Thursday, 17 April 2008

Roast New Zealand leg of lamb (Ψητό μπούτι από αρνάκι Νέας Ζηλανδίας)

What does it mean to be a Kiwi? For some reason, the flightless bird, native to New Zealand, gave us the name that the rest of the world now associates with a native New Zealander. No matter where Kiwis are, their hearts will miss a beat when they hear a buzzy bee, eat pineapple lumps, see a pohutakawa tree (the New Zealand Christmas tree which flowers in the antipodean summer), smell afghans cooking in the oven or touch a paua shell.

You know you're a Kiwi when you own certain bits and pieces that resemble junk to other people. I couldn't carry everything with me when I moved away from New Zealand, but here are some things that I did manage to bring, which still stump my Greek visitors when they see them in my glassware display case. "Why do you keep these things?" they always ask me, "your parents were Greek, so you're Greek too." Forgive them, said a wise man once, for they do not know what they are saying. My collection of Kiwiana (a way of describing classic New Zealand icons) includes the following:
  • the Edmonds cook book (every New Zealander's first guide to cooking)
  • a paua shell, an oyster shell and a scallop shell
  • a buzzy bee (ever New Zealand child's first toy)
  • Crown Lynn plates (a New Zealand ceramics brand)
  • a Kiwi-shaped paua-shell clock
  • kiwi, weta and tuatara figurines
  • a pestle and mortar set made of New Zealand wood
  • a 'tree' family ornament
  • a packet playing cards which has 'Made in New Zealand' printed on the box- these days, the word 'Made' is replaced with 'Designed' (while it's made you-know-where)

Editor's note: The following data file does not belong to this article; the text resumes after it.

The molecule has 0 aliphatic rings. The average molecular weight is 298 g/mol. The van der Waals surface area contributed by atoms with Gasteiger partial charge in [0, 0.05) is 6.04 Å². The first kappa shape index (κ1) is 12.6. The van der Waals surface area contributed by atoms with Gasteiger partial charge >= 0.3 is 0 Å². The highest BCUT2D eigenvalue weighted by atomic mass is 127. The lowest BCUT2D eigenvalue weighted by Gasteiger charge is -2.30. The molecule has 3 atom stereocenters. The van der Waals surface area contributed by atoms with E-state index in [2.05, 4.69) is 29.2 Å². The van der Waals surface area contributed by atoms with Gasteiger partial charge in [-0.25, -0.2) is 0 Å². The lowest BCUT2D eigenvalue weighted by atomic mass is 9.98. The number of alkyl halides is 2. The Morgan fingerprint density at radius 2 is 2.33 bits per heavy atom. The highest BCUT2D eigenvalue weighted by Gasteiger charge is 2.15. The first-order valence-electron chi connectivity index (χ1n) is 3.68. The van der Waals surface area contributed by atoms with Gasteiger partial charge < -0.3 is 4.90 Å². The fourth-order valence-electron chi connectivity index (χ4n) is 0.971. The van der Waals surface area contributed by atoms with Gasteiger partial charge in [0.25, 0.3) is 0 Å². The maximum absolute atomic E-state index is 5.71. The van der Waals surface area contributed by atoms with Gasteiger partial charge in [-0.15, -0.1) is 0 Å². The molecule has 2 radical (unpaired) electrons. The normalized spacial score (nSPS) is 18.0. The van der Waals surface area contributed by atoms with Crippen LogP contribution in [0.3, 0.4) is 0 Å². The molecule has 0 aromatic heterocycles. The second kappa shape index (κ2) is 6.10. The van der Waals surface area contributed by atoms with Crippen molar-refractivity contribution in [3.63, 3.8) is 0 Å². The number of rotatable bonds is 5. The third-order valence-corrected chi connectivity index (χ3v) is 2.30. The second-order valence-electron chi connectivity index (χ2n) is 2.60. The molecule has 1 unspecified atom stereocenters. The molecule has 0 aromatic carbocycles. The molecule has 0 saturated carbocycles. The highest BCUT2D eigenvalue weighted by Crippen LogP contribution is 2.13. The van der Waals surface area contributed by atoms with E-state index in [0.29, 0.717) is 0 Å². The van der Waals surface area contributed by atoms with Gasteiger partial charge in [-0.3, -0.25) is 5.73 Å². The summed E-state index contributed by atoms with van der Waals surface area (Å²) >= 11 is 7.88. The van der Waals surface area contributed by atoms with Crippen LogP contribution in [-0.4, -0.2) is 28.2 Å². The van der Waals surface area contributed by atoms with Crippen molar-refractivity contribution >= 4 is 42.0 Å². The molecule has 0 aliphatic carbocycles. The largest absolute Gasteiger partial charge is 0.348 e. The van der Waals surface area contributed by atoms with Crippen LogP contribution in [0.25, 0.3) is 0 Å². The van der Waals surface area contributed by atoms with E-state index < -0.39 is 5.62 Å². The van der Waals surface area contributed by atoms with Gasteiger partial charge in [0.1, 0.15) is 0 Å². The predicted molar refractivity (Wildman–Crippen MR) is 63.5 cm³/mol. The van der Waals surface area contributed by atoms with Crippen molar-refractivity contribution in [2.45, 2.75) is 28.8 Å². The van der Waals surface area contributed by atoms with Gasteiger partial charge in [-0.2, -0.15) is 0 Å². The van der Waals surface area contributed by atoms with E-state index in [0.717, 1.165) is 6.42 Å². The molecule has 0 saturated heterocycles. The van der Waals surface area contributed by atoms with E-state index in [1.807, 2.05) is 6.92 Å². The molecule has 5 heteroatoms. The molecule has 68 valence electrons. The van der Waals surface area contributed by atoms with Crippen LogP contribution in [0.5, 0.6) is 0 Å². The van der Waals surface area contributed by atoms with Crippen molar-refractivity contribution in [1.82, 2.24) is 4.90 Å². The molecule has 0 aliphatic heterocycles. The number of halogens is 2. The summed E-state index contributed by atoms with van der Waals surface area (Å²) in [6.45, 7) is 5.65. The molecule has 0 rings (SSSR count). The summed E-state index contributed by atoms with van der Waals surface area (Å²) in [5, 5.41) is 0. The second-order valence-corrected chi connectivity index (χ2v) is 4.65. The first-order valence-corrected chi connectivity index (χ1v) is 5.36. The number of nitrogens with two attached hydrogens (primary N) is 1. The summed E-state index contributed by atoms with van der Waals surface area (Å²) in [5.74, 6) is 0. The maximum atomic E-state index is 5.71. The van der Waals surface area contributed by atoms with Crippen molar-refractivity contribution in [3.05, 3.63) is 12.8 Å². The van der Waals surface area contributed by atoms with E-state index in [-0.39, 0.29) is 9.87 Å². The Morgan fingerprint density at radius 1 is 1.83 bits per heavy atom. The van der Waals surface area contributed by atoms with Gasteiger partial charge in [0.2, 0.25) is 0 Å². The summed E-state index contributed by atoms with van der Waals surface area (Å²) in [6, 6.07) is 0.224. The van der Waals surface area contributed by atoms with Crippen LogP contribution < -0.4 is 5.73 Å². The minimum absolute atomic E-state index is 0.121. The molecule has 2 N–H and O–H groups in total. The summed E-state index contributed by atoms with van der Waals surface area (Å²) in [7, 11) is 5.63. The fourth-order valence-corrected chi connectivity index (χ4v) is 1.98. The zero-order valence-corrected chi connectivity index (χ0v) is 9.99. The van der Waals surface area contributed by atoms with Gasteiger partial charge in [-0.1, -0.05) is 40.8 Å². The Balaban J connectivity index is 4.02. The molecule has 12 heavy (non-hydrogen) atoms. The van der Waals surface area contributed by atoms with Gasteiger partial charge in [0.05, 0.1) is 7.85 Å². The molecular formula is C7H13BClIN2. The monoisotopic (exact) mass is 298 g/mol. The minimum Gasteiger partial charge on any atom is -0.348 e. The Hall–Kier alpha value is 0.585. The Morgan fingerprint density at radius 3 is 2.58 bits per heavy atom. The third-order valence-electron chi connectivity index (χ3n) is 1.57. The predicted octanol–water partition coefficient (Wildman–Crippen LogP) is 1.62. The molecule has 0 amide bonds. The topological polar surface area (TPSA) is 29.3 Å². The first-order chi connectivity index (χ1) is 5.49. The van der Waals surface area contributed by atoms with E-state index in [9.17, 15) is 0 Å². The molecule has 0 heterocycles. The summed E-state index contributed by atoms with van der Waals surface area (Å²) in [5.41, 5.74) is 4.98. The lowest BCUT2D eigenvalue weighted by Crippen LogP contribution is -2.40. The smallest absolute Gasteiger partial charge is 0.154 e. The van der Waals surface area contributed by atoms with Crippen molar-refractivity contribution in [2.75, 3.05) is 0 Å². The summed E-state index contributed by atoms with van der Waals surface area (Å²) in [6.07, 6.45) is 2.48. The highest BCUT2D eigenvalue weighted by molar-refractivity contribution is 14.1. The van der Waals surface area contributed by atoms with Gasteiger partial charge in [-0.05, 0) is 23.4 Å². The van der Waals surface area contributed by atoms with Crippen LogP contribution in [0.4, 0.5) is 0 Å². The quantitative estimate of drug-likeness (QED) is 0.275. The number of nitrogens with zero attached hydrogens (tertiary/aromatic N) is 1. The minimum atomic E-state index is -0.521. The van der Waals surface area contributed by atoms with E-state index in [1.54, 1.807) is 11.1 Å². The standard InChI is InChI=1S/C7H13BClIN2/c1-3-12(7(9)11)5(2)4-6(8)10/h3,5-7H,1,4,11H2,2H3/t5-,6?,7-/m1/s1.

• among many other bits and pieces
We like our Kiwi food, too. Try any one (or all) of pavlova, afghans, chocolate fish, and pineapple lumps. You'll love them all. How about a refreshing lemon and paeroa?What about puha - what all Greeks know as horta. Fancy something carnivorous? Go no further than New Zealand lamb. Pure grass-fed meat, no added flavours. When I remember the green green hills of Aotearoa, I always have an image of a moving cloud of sheep covering them.

To roast a leg of New Zealand lamb (a 3kg leg of roast lamb will easily feed ten people), you need:
a whole bone-in leg of lamb (this one was close to 3kg)
a mixture of freshly ground black pepper, salt and oregano
Rub the whole leg of lamb with a mixture of the spices. (Rosemary can be used in place of oregano.) Place it on a baking tray, fat side up. Pour a cup of water into the tray (to create a runny sauce at the end of cooking time. Let the lamb cook in a moderate oven. The New Zealand lamb export company allows half an hour per 500g of meat. New Zealand lamb always comes out tender at the end of cooking time, with a brown crusty skin and crimson-beige meat.

If you don't eat the whole roast in one sitting (we didn't), it makes fantastic - and I mean the best - filling for sandwiches (as an alternative to luncheon meats) and home-made souvlaki, as well as an amazing filling for a traditional Cretan meat pie. You can also add lemon potatoes to roast together with the meat for a more substantial meal, but the cooking time must be synchronised. I added them 90 minutes after starting to cook the lamb, and they came out done, together with the meat.

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Apple cake
Banana cake
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Potato fritters